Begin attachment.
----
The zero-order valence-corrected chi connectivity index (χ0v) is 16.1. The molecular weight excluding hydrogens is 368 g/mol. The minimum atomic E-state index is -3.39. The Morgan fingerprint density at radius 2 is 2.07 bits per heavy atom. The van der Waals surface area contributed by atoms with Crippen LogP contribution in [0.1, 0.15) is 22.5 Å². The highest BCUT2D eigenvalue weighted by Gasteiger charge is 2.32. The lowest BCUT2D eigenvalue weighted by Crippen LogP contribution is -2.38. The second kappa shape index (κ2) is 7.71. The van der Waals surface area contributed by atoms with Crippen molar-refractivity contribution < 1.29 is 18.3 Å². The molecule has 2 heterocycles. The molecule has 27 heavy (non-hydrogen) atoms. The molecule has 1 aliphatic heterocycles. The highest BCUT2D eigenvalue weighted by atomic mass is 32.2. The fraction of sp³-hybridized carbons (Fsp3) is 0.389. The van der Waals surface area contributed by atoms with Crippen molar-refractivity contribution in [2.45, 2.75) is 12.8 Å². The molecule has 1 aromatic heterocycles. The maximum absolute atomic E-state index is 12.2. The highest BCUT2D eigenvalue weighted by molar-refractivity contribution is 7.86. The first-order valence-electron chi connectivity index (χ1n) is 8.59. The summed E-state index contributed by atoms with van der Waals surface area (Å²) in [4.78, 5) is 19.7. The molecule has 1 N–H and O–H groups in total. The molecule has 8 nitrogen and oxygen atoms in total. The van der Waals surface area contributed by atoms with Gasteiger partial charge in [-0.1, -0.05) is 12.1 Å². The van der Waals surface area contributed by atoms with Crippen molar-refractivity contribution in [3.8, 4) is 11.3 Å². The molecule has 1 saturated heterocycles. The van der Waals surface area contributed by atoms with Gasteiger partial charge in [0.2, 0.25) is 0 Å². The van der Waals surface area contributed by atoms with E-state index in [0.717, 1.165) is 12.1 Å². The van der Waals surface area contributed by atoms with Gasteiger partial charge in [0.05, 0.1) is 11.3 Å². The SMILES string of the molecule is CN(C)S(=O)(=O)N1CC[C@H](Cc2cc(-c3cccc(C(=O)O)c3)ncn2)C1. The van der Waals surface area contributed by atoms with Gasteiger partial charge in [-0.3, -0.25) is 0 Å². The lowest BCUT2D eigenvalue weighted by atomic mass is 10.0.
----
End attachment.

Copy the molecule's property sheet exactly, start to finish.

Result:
The zero-order valence-corrected chi connectivity index (χ0v) is 16.1. The molecular weight excluding hydrogens is 368 g/mol. The minimum atomic E-state index is -3.39. The Morgan fingerprint density at radius 2 is 2.07 bits per heavy atom. The van der Waals surface area contributed by atoms with Crippen LogP contribution in [0.1, 0.15) is 22.5 Å². The highest BCUT2D eigenvalue weighted by Gasteiger charge is 2.32. The lowest BCUT2D eigenvalue weighted by Crippen LogP contribution is -2.38. The second kappa shape index (κ2) is 7.71. The van der Waals surface area contributed by atoms with Crippen molar-refractivity contribution < 1.29 is 18.3 Å². The molecule has 2 heterocycles. The molecule has 27 heavy (non-hydrogen) atoms. The molecule has 1 aliphatic heterocycles. The highest BCUT2D eigenvalue weighted by atomic mass is 32.2. The fraction of sp³-hybridized carbons (Fsp3) is 0.389. The van der Waals surface area contributed by atoms with Crippen molar-refractivity contribution in [2.45, 2.75) is 12.8 Å². The molecule has 1 aromatic heterocycles. The maximum absolute atomic E-state index is 12.2. The highest BCUT2D eigenvalue weighted by molar-refractivity contribution is 7.86. The first-order valence-electron chi connectivity index (χ1n) is 8.59. The summed E-state index contributed by atoms with van der Waals surface area (Å²) in [4.78, 5) is 19.7. The molecule has 1 N–H and O–H groups in total. The molecule has 8 nitrogen and oxygen atoms in total. The van der Waals surface area contributed by atoms with Gasteiger partial charge in [-0.1, -0.05) is 12.1 Å². The van der Waals surface area contributed by atoms with Crippen molar-refractivity contribution in [3.8, 4) is 11.3 Å². The molecule has 1 saturated heterocycles. The van der Waals surface area contributed by atoms with Gasteiger partial charge in [0.2, 0.25) is 0 Å². The van der Waals surface area contributed by atoms with E-state index in [0.717, 1.165) is 12.1 Å². The van der Waals surface area contributed by atoms with Gasteiger partial charge in [0.05, 0.1) is 11.3 Å². The SMILES string of the molecule is CN(C)S(=O)(=O)N1CC[C@H](Cc2cc(-c3cccc(C(=O)O)c3)ncn2)C1. The van der Waals surface area contributed by atoms with Gasteiger partial charge in [-0.3, -0.25) is 0 Å². The lowest BCUT2D eigenvalue weighted by atomic mass is 10.0.